abstract = "During a model calibration process, errors in field measurements propagate to uncertainties in model parameter estimates and model predictions. This paper presents a means to quantify that effect in a water distribution water quality model and provides guidance on data collection experiment design. Water quality in the distribution systems is dominated by advective transport that is hydraulically driven. The hydraulic model, including the nodal demand, is assumed well calibrated and provides no uncertainty. Thus, only the wall decay coefficients are to be estimated and evaluated. The uncertainty assessment procedure consists of a parameter estimation model, parameter estimation uncertainty analysis, and model prediction uncertainty analysis. The shuffled frog leaping algorithm (SFLA), an optimization algorithm, is used to estimate the parameters in the water quality model in a least-squares regression given a set of field data. The parameter uncertainty is calculated using a first-order approximation and is further propagated to model prediction uncertainty. The model prediction uncertainty is calculated using a similar first-order analysis. The methodology is applied to two networks. Alternative conditions are analyzed in terms of data collection and model prediction conditions to examine the benefits of performing pulse injection test and data collection design. The results showed that pulse injection provides more information and better parameter estimates. As a result, parameters estimated from a data set with pulse injection produced lower model prediction uncertainty. For a given simulation time, earlier pulses remained in the system for a longer duration, providing more calibration information and, hence, improving parameter estimation accuracy.",
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AU - Lansey, Kevin E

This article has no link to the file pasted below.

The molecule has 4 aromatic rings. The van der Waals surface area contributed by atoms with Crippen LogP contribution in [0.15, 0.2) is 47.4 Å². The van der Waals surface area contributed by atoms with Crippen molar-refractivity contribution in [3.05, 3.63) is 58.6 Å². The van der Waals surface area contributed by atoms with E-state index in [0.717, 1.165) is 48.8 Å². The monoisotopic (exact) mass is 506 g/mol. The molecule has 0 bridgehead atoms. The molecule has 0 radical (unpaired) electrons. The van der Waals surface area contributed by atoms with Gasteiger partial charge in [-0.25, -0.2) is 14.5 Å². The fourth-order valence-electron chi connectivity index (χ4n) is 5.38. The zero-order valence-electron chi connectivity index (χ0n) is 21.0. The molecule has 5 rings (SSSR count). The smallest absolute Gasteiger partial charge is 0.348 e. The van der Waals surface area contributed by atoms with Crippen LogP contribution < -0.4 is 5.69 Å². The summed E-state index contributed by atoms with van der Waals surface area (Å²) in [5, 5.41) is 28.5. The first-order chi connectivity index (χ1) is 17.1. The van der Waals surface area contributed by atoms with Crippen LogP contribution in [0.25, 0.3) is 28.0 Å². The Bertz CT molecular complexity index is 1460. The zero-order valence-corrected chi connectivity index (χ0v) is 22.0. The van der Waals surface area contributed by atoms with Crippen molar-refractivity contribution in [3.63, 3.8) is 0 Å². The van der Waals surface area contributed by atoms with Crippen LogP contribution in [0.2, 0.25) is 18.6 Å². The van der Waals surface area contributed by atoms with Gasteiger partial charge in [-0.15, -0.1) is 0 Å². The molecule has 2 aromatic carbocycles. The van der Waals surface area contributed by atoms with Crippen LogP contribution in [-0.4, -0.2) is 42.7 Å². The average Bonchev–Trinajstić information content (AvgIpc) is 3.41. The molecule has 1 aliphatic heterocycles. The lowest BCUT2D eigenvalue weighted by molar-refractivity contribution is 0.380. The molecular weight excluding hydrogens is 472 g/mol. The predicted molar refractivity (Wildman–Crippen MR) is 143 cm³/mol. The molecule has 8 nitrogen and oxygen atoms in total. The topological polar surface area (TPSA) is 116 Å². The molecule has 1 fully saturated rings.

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AB - During a model calibration process, errors in field measurements propagate to uncertainties in model parameter estimates and model predictions. This paper presents a means to quantify that effect in a water distribution water quality model and provides guidance on data collection experiment design. Water quality in the distribution systems is dominated by advective transport that is hydraulically driven. The hydraulic model, including the nodal demand, is assumed well calibrated and provides no uncertainty. Thus, only the wall decay coefficients are to be estimated and evaluated. The uncertainty assessment procedure consists of a parameter estimation model, parameter estimation uncertainty analysis, and model prediction uncertainty analysis. The shuffled frog leaping algorithm (SFLA), an optimization algorithm, is used to estimate the parameters in the water quality model in a least-squares regression given a set of field data. The parameter uncertainty is calculated using a first-order approximation and is further propagated to model prediction uncertainty. The model prediction uncertainty is calculated using a similar first-order analysis. The methodology is applied to two networks. Alternative conditions are analyzed in terms of data collection and model prediction conditions to examine the benefits of performing pulse injection test and data collection design. The results showed that pulse injection provides more information and better parameter estimates. As a result, parameters estimated from a data set with pulse injection produced lower model prediction uncertainty. For a given simulation time, earlier pulses remained in the system for a longer duration, providing more calibration information and, hence, improving parameter estimation accuracy.